Along the highways in rural Japan, you are likely to come across many roadside stations (or Michi no Eki in Japanese). Roadside stations are government-designated rest areas and there’s around 1,150 throughout the region. In 1993 the Japanese Government started its first roadside station as an initiative to promote local tourism and trade. Each roadside station offers 24-hour parking, restrooms, and live traffic reports. The stations also double as a community hub, a place for the local farmers to sell their crops, small businesses in the area to have a chance at thriving, and the perfect spot for visitors to learn about the area you are passing through.
Going above and beyond offering a place for travelers to rest, many Michi no Eki’s in these dwindling populations, aware of the vital part they play in local revitalization, focus on working to overcome specific needs in their communities. Some stations offer senior welfare centers that provide close care for the seniors in their community, while others offer municipal buses for locals traveling to school or medical centers that can’t be reached by public transportation. Some have even supported their communities as a disaster relief center after earthquakes and the like.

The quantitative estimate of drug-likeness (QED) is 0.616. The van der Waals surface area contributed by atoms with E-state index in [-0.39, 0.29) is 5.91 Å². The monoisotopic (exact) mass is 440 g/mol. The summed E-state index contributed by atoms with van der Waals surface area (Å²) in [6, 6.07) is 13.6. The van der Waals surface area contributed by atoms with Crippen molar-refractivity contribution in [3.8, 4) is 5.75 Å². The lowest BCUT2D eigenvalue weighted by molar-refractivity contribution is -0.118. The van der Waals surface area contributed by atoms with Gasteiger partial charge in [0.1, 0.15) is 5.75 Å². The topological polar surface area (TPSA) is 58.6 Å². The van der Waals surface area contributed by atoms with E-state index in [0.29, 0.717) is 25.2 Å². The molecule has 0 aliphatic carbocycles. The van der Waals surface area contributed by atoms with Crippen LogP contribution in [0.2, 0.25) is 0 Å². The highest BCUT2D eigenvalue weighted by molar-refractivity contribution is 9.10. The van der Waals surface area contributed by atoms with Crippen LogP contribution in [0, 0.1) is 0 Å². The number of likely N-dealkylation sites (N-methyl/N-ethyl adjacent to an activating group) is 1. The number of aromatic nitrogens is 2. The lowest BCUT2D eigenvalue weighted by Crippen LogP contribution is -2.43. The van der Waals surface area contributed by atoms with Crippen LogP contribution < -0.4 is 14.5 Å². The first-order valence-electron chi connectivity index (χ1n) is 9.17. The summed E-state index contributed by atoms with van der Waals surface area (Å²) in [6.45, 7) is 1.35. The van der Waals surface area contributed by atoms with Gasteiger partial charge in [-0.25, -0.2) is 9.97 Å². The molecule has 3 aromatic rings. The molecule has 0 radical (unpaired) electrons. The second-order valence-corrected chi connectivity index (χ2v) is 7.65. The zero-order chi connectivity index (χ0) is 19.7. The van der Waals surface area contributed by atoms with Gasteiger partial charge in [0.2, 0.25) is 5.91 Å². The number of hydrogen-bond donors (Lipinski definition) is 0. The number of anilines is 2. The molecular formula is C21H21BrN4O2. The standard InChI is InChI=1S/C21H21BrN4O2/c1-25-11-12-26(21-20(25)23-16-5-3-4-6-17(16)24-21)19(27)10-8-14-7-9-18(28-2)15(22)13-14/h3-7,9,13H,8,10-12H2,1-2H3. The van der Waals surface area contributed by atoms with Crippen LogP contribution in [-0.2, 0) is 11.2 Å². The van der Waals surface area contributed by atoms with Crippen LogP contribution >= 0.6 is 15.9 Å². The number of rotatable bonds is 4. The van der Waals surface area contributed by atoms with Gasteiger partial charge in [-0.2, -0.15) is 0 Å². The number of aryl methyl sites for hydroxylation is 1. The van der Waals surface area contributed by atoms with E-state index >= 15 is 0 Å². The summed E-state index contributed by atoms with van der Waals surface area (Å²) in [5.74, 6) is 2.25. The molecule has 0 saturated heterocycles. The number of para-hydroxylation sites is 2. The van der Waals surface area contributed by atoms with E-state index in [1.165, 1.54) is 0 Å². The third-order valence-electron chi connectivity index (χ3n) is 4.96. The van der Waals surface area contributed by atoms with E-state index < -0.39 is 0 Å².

Unique Roadside Stations
Every prefecture you visit while in Japan has its own specialty, which can usually be found on display at their local Michi no Eki.
- Michi no Eki Toma in Hokkaido sells “Densuke” (black watermelons), which only grow in the Toma area.
- Michi-no-Eki Hota Shogakko in Chiba is in a renovated elementary school, offering cafes, markets, and hot spring baths.
- Kawaba Denazo Plaza in Gunma that offers pottery classes, beer tasting, and blueberry picking.
Whichever roadside station you come across in your travels though, you are sure to experience something unique.
We have always found roadside stations to be an important part of experiencing Japan’s backcountry. Not only do you get a well-rounded perspective of the area you are visiting, but you help the local economy thrive. All of our Rail and Drive tours, which focus on out-of-way remote destinations, stop at many stations along our journies and the tour members absolutely love them.